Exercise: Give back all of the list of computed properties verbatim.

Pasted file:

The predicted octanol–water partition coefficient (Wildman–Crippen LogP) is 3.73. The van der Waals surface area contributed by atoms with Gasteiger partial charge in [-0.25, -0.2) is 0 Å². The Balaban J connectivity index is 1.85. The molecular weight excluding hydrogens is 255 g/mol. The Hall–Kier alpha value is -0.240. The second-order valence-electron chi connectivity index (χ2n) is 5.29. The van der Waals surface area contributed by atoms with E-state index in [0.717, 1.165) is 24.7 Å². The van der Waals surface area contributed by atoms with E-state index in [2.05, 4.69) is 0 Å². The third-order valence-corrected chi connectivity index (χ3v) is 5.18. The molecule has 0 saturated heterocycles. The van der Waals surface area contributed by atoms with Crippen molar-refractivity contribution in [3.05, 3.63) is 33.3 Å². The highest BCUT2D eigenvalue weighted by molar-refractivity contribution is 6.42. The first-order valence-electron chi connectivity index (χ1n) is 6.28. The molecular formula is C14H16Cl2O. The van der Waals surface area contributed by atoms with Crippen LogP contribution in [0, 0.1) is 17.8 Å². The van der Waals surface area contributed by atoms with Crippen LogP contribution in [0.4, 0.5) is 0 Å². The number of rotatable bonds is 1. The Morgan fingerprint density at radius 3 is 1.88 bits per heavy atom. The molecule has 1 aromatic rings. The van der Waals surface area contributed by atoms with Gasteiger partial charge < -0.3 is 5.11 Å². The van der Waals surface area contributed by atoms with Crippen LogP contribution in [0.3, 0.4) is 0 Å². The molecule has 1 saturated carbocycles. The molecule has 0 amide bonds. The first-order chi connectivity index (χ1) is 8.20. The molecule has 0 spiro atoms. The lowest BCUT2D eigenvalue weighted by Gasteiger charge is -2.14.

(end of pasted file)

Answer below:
The predicted octanol–water partition coefficient (Wildman–Crippen LogP) is 3.73. The van der Waals surface area contributed by atoms with Gasteiger partial charge in [-0.25, -0.2) is 0 Å². The Balaban J connectivity index is 1.85. The molecular weight excluding hydrogens is 255 g/mol. The Hall–Kier alpha value is -0.240. The second-order valence-electron chi connectivity index (χ2n) is 5.29. The van der Waals surface area contributed by atoms with E-state index in [0.717, 1.165) is 24.7 Å². The van der Waals surface area contributed by atoms with E-state index in [2.05, 4.69) is 0 Å². The third-order valence-corrected chi connectivity index (χ3v) is 5.18. The molecule has 0 saturated heterocycles. The van der Waals surface area contributed by atoms with Crippen molar-refractivity contribution in [3.05, 3.63) is 33.3 Å². The highest BCUT2D eigenvalue weighted by molar-refractivity contribution is 6.42. The first-order valence-electron chi connectivity index (χ1n) is 6.28. The molecular formula is C14H16Cl2O. The van der Waals surface area contributed by atoms with Crippen LogP contribution in [0, 0.1) is 17.8 Å². The van der Waals surface area contributed by atoms with Crippen LogP contribution in [0.4, 0.5) is 0 Å². The number of rotatable bonds is 1. The Morgan fingerprint density at radius 3 is 1.88 bits per heavy atom. The molecule has 1 aromatic rings. The van der Waals surface area contributed by atoms with Gasteiger partial charge < -0.3 is 5.11 Å². The van der Waals surface area contributed by atoms with Crippen LogP contribution in [0.3, 0.4) is 0 Å². The molecule has 1 saturated carbocycles. The molecule has 0 amide bonds. The first-order chi connectivity index (χ1) is 8.20. The molecule has 0 spiro atoms. The lowest BCUT2D eigenvalue weighted by Gasteiger charge is -2.14.